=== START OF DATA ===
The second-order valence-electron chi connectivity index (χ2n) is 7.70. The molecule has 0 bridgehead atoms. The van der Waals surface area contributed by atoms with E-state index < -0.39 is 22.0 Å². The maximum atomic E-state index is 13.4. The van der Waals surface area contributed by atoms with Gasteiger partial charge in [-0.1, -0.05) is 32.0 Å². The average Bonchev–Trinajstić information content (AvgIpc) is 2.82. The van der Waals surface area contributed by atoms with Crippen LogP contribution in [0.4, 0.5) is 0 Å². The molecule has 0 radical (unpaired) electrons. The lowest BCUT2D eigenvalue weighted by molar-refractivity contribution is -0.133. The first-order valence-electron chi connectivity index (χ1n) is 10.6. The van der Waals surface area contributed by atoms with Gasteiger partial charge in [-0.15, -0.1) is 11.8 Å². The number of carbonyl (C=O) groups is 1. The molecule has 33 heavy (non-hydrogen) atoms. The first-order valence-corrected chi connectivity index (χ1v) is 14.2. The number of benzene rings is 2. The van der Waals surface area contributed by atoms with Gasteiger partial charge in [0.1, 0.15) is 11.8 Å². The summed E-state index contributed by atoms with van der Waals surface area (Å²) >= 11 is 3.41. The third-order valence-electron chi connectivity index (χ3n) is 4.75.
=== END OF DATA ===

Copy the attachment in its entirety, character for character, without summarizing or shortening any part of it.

The second-order valence-electron chi connectivity index (χ2n) is 7.70. The molecule has 0 bridgehead atoms. The van der Waals surface area contributed by atoms with E-state index < -0.39 is 22.0 Å². The maximum atomic E-state index is 13.4. The van der Waals surface area contributed by atoms with Gasteiger partial charge in [-0.1, -0.05) is 32.0 Å². The average Bonchev–Trinajstić information content (AvgIpc) is 2.82. The van der Waals surface area contributed by atoms with Crippen LogP contribution in [0.4, 0.5) is 0 Å². The molecule has 0 radical (unpaired) electrons. The lowest BCUT2D eigenvalue weighted by molar-refractivity contribution is -0.133. The first-order valence-electron chi connectivity index (χ1n) is 10.6. The van der Waals surface area contributed by atoms with Gasteiger partial charge in [-0.15, -0.1) is 11.8 Å². The number of carbonyl (C=O) groups is 1. The molecule has 33 heavy (non-hydrogen) atoms. The first-order valence-corrected chi connectivity index (χ1v) is 14.2. The number of benzene rings is 2. The van der Waals surface area contributed by atoms with Gasteiger partial charge in [0.1, 0.15) is 11.8 Å². The summed E-state index contributed by atoms with van der Waals surface area (Å²) >= 11 is 3.41. The third-order valence-electron chi connectivity index (χ3n) is 4.75.